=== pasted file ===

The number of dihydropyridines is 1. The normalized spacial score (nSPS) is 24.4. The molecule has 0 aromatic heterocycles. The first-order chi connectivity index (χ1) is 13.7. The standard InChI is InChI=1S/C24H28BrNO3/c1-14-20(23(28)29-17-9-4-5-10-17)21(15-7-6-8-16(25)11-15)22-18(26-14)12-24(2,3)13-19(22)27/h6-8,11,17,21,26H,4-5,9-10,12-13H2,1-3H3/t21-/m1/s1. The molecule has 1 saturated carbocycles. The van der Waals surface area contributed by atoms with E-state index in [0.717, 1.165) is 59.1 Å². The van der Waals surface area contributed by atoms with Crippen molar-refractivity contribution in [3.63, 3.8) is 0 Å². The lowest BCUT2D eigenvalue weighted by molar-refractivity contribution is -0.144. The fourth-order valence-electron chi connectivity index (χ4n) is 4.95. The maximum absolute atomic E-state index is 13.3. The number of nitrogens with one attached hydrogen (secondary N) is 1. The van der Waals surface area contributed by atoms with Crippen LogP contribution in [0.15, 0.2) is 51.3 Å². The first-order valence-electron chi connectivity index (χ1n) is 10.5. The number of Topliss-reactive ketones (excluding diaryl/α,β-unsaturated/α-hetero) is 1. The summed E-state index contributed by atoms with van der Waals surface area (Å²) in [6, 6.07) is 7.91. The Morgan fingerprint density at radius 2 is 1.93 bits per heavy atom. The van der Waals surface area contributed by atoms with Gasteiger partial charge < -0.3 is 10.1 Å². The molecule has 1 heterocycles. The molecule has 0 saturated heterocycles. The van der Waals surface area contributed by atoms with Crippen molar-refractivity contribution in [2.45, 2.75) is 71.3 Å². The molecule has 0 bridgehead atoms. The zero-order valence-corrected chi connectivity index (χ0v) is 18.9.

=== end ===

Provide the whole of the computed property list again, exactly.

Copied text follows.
The number of dihydropyridines is 1. The normalized spacial score (nSPS) is 24.4. The molecule has 0 aromatic heterocycles. The first-order chi connectivity index (χ1) is 13.7. The standard InChI is InChI=1S/C24H28BrNO3/c1-14-20(23(28)29-17-9-4-5-10-17)21(15-7-6-8-16(25)11-15)22-18(26-14)12-24(2,3)13-19(22)27/h6-8,11,17,21,26H,4-5,9-10,12-13H2,1-3H3/t21-/m1/s1. The molecule has 1 saturated carbocycles. The van der Waals surface area contributed by atoms with E-state index in [0.717, 1.165) is 59.1 Å². The van der Waals surface area contributed by atoms with Crippen molar-refractivity contribution in [3.63, 3.8) is 0 Å². The lowest BCUT2D eigenvalue weighted by molar-refractivity contribution is -0.144. The fourth-order valence-electron chi connectivity index (χ4n) is 4.95. The maximum absolute atomic E-state index is 13.3. The number of nitrogens with one attached hydrogen (secondary N) is 1. The van der Waals surface area contributed by atoms with Crippen LogP contribution in [0.15, 0.2) is 51.3 Å². The first-order valence-electron chi connectivity index (χ1n) is 10.5. The number of Topliss-reactive ketones (excluding diaryl/α,β-unsaturated/α-hetero) is 1. The summed E-state index contributed by atoms with van der Waals surface area (Å²) in [6, 6.07) is 7.91. The Morgan fingerprint density at radius 2 is 1.93 bits per heavy atom. The van der Waals surface area contributed by atoms with Gasteiger partial charge < -0.3 is 10.1 Å². The molecule has 1 heterocycles. The molecule has 0 saturated heterocycles. The van der Waals surface area contributed by atoms with Crippen molar-refractivity contribution in [2.45, 2.75) is 71.3 Å². The molecule has 0 bridgehead atoms. The zero-order valence-corrected chi connectivity index (χ0v) is 18.9.